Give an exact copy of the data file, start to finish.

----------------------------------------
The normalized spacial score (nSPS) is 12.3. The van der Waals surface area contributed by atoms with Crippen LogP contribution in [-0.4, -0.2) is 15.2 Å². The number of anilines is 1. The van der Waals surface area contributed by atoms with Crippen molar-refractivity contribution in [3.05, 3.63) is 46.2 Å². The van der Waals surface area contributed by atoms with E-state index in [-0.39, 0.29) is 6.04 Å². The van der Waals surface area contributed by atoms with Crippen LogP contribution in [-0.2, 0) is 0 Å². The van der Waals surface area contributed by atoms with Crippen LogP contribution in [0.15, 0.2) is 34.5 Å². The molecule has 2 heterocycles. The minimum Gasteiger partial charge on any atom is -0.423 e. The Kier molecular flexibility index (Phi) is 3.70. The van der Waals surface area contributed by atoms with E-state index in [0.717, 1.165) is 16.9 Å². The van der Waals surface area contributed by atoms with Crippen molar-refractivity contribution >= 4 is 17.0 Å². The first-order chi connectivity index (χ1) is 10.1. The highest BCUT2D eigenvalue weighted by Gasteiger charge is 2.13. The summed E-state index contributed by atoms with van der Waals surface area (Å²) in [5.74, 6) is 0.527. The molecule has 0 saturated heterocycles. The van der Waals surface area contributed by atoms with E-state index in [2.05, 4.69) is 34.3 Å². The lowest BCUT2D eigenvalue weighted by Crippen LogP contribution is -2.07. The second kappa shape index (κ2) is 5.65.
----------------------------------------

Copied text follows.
The normalized spacial score (nSPS) is 12.3. The van der Waals surface area contributed by atoms with Crippen LogP contribution in [-0.4, -0.2) is 15.2 Å². The number of anilines is 1. The van der Waals surface area contributed by atoms with Crippen molar-refractivity contribution in [3.05, 3.63) is 46.2 Å². The van der Waals surface area contributed by atoms with E-state index in [-0.39, 0.29) is 6.04 Å². The van der Waals surface area contributed by atoms with Crippen LogP contribution in [-0.2, 0) is 0 Å². The van der Waals surface area contributed by atoms with Crippen LogP contribution in [0.15, 0.2) is 34.5 Å². The molecule has 2 heterocycles. The minimum Gasteiger partial charge on any atom is -0.423 e. The Kier molecular flexibility index (Phi) is 3.70. The van der Waals surface area contributed by atoms with E-state index in [0.717, 1.165) is 16.9 Å². The van der Waals surface area contributed by atoms with Crippen molar-refractivity contribution >= 4 is 17.0 Å². The first-order chi connectivity index (χ1) is 10.1. The highest BCUT2D eigenvalue weighted by Gasteiger charge is 2.13. The summed E-state index contributed by atoms with van der Waals surface area (Å²) in [5.74, 6) is 0.527. The molecule has 0 saturated heterocycles. The van der Waals surface area contributed by atoms with E-state index in [2.05, 4.69) is 34.3 Å². The lowest BCUT2D eigenvalue weighted by Crippen LogP contribution is -2.07. The second kappa shape index (κ2) is 5.65.